By Hillel Aron
By Joseph Tsidulko
By Patrick Range McDonald
By David Futch
By Hillel Aron
By Dennis Romero
By Jill Stewart
By Dennis Romero
WHAT IS SELF-EXILED POLLSTER AND FORMER WEST WINGCONSULTANT PATRICK Caddell doing at Winona Ryder's shoplifting trial? Two weeks ago America's most incensed political insider was upbraiding Ohio Congressman Dennis Kucinich's touchy-feely guru, Marianne Williamson, at Ed Asner's house. A few weeks before that, he was cajoling Richard Riordan to launch a write-in bid for governor -- Caddell hates Gray Davis that much. He regularly turns up at Arianna Huffington's Brentwood salons, and can be seen on CNN, excoriating hypocritical liberal Democrats, as only a wounded idealist can. Angry, never soft-spoken, always defiant, he is as politically supercharged as the small-voiced Ryder is quiescent. Yet here he is, during a break in the trial Friday, leaning in to Ryder, jawboning away as she smiles in apparent agreement. Who knows how much of this she's getting -- how much anyone would get -- since Caddell is famous for speaking in sentences formed in a linear accelerator.
"This is just as big as the Chicago 7 trial, really," Caddell spits out, on the same day former Sony chief Peter Guber and two other Hollywood-connected jurors are sworn in to sit in judgment of the 31-year-old actress. Without a pause, Caddell adds, "I never met her until yesterday," as if that completes the thought. Strange as it sounds, the non sequitur makes sense. Caddell has volunteered to monitor the case for Ryder's lawyer, Mark Geragos, not because of the personal connection -- he was a close friend of Timothy Leary, who, it is well-known, was Ryder's godfather -- but as a matter of principle.
"Back in January," he explains, "following the week that saw seven Marines sacrifice their lives in Afghanistan, one of the newsmagazines devoted its cover to Winona Ryder. Before we knew the charges, she was just being annihilated. I was so outraged because people had died the week before -- and the magazines went right back to character attacks. For two days they had to pretend that they were upset about September 11, and then it was back to business as usual. The rapacious appetite for dismembering and devouring celebrities, sports figures and political officials was and remains as insatiable as ever. The D.A. and the press were flaying her alive. It was open season on her, with insidious gossip about her boyfriends and twisted childhood anecdotes. I was on TV and said, 'Cool it' -- a call to civility, détente in the politics of personal destruction. Vaclav Havel talks about making people into consumers. The last thing big media and the government want is for the American people to become involved."
When L.A. District Attorney Steve Cooley filed felony theft charges, Caddell phoned Geragos to offer his help. "This is not a legal process, it is pure politics," Caddell told the attorney. "The D.A.'s political ambitions required making a legal mountain out of a molehill. She is the political sacrificial lamb. You have a celebrity, so you campaign on a celebrity. It was easy: She looks defenseless. They don't give a shit about her." Nor, by implication, her crime. If it were strictly a matter of shoplifting, Caddell says, lesser charges would have been filed. He cites an article in The National Review, home turf for his political opponents, written by Joel Mowbray. "According to an NBC News study of L.A. County records," Mowbray reported on September 30, "none of the other 5,000 people prosecuted for shoplifting in the last two years has been hit with such harsh charges -- and in two specific cases in Beverly Hills where the alleged amount stolen exceeded that in Ryder's case, both defendants pleaded out with misdemeanors -- something that prosecutors have adamantly refused to do for the movie star."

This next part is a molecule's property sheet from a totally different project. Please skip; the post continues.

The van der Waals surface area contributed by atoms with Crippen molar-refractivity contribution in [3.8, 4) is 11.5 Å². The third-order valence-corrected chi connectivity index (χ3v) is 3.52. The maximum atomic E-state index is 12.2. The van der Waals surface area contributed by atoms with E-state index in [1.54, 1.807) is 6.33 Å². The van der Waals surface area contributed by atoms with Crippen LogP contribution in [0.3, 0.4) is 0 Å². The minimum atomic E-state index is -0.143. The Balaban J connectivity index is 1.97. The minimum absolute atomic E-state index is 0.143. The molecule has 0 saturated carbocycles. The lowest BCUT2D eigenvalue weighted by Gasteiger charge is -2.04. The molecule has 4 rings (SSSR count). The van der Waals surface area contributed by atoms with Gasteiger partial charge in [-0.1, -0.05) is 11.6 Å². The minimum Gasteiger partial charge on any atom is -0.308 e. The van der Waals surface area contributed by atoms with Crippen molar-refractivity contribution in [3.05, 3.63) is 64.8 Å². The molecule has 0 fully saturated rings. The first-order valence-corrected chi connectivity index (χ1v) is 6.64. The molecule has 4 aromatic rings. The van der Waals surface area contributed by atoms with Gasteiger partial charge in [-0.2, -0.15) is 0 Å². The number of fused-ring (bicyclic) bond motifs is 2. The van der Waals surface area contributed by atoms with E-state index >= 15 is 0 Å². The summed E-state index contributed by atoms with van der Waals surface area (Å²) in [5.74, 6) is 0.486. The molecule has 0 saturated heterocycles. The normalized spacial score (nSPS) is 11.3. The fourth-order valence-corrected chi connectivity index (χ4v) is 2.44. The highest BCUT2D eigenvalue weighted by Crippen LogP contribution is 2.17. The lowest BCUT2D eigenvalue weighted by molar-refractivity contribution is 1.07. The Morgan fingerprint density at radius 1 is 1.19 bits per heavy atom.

Nobody crusades quite like Pat Caddell. He lost 49 states for Walter Mondale, just as many for George McGovern, and all 50 for the New Coke. Now he's obsessed with the Cooley record. Only the institutional clout of O'Melveny & Meyers, he sputters, keeps the firm from being sued for the Belmont High fiasco. Deference to cops has clamped a lid on Rampart, and bought dirty cops the D.A.'s protection. "But the guy who exposes Rodney King II, in Inglewood, he's flown up to Northern California for a 5-year-old warrant. And the D.A. sends in eight people with guns drawn to search for a real estate contract that they could have subpoenaed in their investigation of the city's film board."
Still, you've got to wonder why Caddell is inflamed over the manipulation of a movie star who has the resources to defend herself. "If they will go after somebody like her, then nobody's safe," he blasts. "Little people aren't prosecuted for political reasons. They're there to rack up convictions." Cooley, in effect, is fulfilling his campaign slogan -- which he used against his rival, former D.A. Gil Garcetti. "Money talks, celebrities walk." Not this time. "Going after Ryder brings it into focus," Caddell says. "Corruption is a market principle. If you're poor, too bad. But I don't think there's a crooked bone in Cooley's body. This is Cooley, and Finley Peter Dunne [the 19th-century satirist] says it all: 'A fanatic is a man that does what he thinks the Lord would do if He knew the facts in the case.' If they'll do this to her, what do you think they'll do to you? That's what's really scary."